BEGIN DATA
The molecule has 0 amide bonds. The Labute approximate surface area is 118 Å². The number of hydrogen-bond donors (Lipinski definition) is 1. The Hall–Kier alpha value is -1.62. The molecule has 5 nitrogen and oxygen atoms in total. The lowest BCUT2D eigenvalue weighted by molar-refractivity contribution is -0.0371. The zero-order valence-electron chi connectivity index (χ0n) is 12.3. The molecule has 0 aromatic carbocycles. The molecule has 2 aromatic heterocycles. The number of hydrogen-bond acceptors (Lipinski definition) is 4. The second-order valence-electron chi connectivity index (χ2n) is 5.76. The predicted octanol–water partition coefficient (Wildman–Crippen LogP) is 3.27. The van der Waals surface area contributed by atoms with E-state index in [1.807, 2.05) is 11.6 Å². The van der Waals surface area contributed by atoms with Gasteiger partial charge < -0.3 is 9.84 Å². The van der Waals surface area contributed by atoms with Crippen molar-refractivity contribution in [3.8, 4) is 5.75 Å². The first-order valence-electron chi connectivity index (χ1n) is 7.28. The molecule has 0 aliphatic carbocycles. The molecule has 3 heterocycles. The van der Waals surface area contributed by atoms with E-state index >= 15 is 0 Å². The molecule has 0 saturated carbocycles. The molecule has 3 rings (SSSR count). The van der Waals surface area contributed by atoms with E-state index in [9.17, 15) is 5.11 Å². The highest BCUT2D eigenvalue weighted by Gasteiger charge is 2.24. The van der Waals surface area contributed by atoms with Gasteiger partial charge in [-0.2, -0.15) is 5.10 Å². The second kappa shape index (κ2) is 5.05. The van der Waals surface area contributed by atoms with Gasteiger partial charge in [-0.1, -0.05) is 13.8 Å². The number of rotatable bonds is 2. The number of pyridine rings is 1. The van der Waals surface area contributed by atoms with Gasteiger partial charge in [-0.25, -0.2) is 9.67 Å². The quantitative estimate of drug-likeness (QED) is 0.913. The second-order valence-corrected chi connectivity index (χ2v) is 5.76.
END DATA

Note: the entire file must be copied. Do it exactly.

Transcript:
The molecule has 0 amide bonds. The Labute approximate surface area is 118 Å². The number of hydrogen-bond donors (Lipinski definition) is 1. The Hall–Kier alpha value is -1.62. The molecule has 5 nitrogen and oxygen atoms in total. The lowest BCUT2D eigenvalue weighted by molar-refractivity contribution is -0.0371. The zero-order valence-electron chi connectivity index (χ0n) is 12.3. The molecule has 0 aromatic carbocycles. The molecule has 2 aromatic heterocycles. The number of hydrogen-bond acceptors (Lipinski definition) is 4. The second-order valence-electron chi connectivity index (χ2n) is 5.76. The predicted octanol–water partition coefficient (Wildman–Crippen LogP) is 3.27. The van der Waals surface area contributed by atoms with E-state index in [1.807, 2.05) is 11.6 Å². The van der Waals surface area contributed by atoms with Gasteiger partial charge < -0.3 is 9.84 Å². The van der Waals surface area contributed by atoms with Crippen molar-refractivity contribution in [3.8, 4) is 5.75 Å². The first-order valence-electron chi connectivity index (χ1n) is 7.28. The molecule has 0 aliphatic carbocycles. The molecule has 3 heterocycles. The van der Waals surface area contributed by atoms with E-state index >= 15 is 0 Å². The molecule has 0 saturated carbocycles. The molecule has 3 rings (SSSR count). The van der Waals surface area contributed by atoms with E-state index in [9.17, 15) is 5.11 Å². The highest BCUT2D eigenvalue weighted by Gasteiger charge is 2.24. The van der Waals surface area contributed by atoms with Gasteiger partial charge in [-0.2, -0.15) is 5.10 Å². The second kappa shape index (κ2) is 5.05. The van der Waals surface area contributed by atoms with Gasteiger partial charge in [-0.1, -0.05) is 13.8 Å². The number of rotatable bonds is 2. The number of pyridine rings is 1. The van der Waals surface area contributed by atoms with Gasteiger partial charge in [-0.25, -0.2) is 9.67 Å². The quantitative estimate of drug-likeness (QED) is 0.913. The second-order valence-corrected chi connectivity index (χ2v) is 5.76.